• Yuki and Ryoko's actions in Disappearance didn't make as much sense as they should have. Yuki was bored and upset and angry and tore apart reality out of vengeance. But why did she give Kyon the keys back to his reality? And why did Ryoko still stab Kyon? But if you look at them as complex programs, rather than humans, it makes sense. Yuki is hard-coded to be a servant and an observer—but she is able to change who she serves and observes. It's also probably possible that they can re-hard-code themselves (or that the radical faction gave their interfaces this ability)—Ryoko remembers the alternate timeline. Given her determination to kill Kyon during the first murder attempt combined with her seeming lack of emotion, it's perfectly possible that she re-wrote herself to kill Kyon at all costs (though the reason why might be irrelevant to her coding). Therefore, given her own existence and Kyon's presence, she's gonna go for it. This also explains why she didn't try to murder him at school 'later that day'—she had already done so, so there was no longer a need to kill him again.
  • At the Cultural Festival, when Nagato is reading people's fortunes, you just naturally assume she's able to get so incredibly specific because, being a computerized alien, she's a beast at logic. Although, if you recall, earlier on in the timeline, when Kyon needed to get back to his present time from three years ago (for the second time), Nagato synched her memories up with those of herself from the present day, which was beyond the Cultural Festival chronologically. That would mean she would have memories of the Cultural Festival also, even before it actually happened.
  • So on the Tanabata that started everything, Haruhi drew a large patch of symbols on the school blacktop because she was really, really, bored. These symbols, along with the awakening of Haruhi's powers (both happening at around the same time), drew the attention of various aliens, time travelers, espers and about a million other things that we don't know about. Haruhi drew those symbols with the goal of alerting all the strange and interesting things in the universe that "I am here", much like how a person stranded on a deserted island would try to get the attention of passing ships and planes. So in other words, on that faithful Tanabata where the entire plot of the series was planted, Haruhi was sending out into space a distress signal. In other words, an SOS.
  • This one is probably more like Obvious Brilliance to the Japanese viewers, but it kinda gets Lost in Translation: in Disappearance, it's very windy the night when Yuki rearranges the world, which turns out to be the source of that wind. The next day, half of Kyon's class is sick (and they have been for days, but they were fine yesterday). Guess what the Japanese words for "cold" (the disease) and "wind" are. They're both "kaze."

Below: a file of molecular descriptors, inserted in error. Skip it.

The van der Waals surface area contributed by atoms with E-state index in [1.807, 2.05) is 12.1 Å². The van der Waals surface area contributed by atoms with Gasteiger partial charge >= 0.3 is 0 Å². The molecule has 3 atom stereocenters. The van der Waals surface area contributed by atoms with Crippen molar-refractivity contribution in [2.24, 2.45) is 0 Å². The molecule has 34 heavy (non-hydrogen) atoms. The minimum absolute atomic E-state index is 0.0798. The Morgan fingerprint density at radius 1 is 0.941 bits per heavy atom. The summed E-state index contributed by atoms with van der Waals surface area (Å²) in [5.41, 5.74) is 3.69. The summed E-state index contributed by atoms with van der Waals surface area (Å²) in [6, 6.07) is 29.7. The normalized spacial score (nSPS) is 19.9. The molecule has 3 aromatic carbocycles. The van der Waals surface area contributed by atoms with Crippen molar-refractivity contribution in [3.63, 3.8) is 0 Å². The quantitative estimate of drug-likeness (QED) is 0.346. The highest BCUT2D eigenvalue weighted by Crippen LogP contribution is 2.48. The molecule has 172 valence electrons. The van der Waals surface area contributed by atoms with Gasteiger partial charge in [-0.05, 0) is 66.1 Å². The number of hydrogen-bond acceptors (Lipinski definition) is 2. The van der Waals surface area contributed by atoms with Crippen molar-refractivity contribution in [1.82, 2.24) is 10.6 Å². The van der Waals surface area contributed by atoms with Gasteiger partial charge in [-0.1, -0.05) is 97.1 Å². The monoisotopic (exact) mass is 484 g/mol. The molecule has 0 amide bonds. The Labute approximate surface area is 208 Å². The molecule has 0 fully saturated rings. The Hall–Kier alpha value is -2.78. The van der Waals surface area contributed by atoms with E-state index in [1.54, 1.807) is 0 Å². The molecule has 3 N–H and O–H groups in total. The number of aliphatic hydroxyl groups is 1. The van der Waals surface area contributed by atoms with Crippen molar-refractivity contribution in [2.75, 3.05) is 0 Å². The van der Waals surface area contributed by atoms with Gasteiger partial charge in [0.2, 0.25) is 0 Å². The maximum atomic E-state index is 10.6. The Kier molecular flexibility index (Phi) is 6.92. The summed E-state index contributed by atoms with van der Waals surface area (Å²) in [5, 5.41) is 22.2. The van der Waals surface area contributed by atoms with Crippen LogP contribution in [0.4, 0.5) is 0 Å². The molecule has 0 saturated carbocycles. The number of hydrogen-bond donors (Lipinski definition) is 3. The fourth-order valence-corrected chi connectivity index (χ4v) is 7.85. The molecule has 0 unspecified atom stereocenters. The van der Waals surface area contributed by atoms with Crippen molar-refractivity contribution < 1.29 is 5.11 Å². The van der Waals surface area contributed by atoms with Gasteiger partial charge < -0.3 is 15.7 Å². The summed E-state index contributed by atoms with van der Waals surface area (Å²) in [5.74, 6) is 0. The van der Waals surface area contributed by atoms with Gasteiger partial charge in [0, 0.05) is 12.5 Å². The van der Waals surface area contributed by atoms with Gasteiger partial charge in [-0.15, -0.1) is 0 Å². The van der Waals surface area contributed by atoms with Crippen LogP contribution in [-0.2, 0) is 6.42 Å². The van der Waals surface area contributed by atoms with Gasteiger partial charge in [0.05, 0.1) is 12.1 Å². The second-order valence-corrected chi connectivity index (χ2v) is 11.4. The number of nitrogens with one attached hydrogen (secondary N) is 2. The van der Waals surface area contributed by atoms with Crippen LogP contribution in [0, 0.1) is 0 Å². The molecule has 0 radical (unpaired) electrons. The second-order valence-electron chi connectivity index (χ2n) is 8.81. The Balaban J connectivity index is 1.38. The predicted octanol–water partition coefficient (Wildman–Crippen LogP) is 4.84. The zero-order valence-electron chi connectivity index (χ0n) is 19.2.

• Itsuki first notes in Sigh that big trouble is brewing if he stopped blithely smiling at everything. When does he first demonstrate this? If you watch the anime or read the manga, earlier in Sigh - he is beyond not smiling and legitimately worried when he catches Kyon's arm to prevent Kyon from punching Haruhi. It's more than hinted that he thought Kyon's actions would have caused The End of the World as We Know It.
  • The line Kyon shouted to Haruhi three years ago: "Sekai wo oonimoriagerutame no John Smith wo yoroshiku". What Haruhi's SOS-dan stand for: "Sekai wo ooini moriagerutame no Suzumiya Haruhi no dan".
  • The music video seen in the credits of early episodes is highly likely to be the one Haruhi threatens to make everyone participate in at the end of the series.
  • It's mentioned that the events of "Snow Mountain Syndrome" was the Cloud Canopy Domain's attempt to communicate with The Brigade, and perhaps make Haruhi do something. How is trapping people in a mansion communication in any sense of the word? But it actually makes sense. If you don't share a language with something and know absolutely nothing about it, then putting it in a closed, safe environment is the best way to study it and attempt to find some common ground. The mansion's ability to generate anything you can think of allows the inhabitants to feed themselves, so you don't have to worry about accidentally poisoning them or otherwise hurting them because you don't understand their needs. It's basically an ant farm.
  • In Remote Island Syndrome, a lot of viewers wondered if the murder was always fake. Was there originally a real one, and Haruhi retconned it when she realized that the only potential murderers were her friends? Kyon notes that this is wrong, as the murder was too convoluted from the start to be anything but a set-up. Fast-forward to novel 10, and Koizumi describes himself (and the others espers) as a "tool of Haruhi's subconscious." Haruhi did cause the murder mystery, but not directly. In empowering the espers, she created an organization that would act in her best interests without her having to move on her own. The same as a boss hiring some really good assistants.

Fridge Horror:

  • Remember that Eye Beams incident while making the film? See what the beam did to that board Koizumi was holding. Now imagine what would have happened if Nagato didn't catch the beam fired toward the camera... On the matter of the board, consider what would've happened if Mikuru had looked down a few inches lower. Little wonder that Koizumi drops his grin for a moment and actually looks shocked.
  • Imagine being Yuki. Imagine being created with the one sole goal to keep things in order. Now imagine having to put up with all of Haruhi's crazy scheming, having to somehow restore everything to the way that it should be, every day, no end. Now imagine not being able to scream, or cry, or let out any of your frustration, because you weren't created to have emotions, and you're isolated, and you have no choice except to go along with what you were told, because you can't do anything to change it. No wonder Nagato wanted to change the world in Disappearance.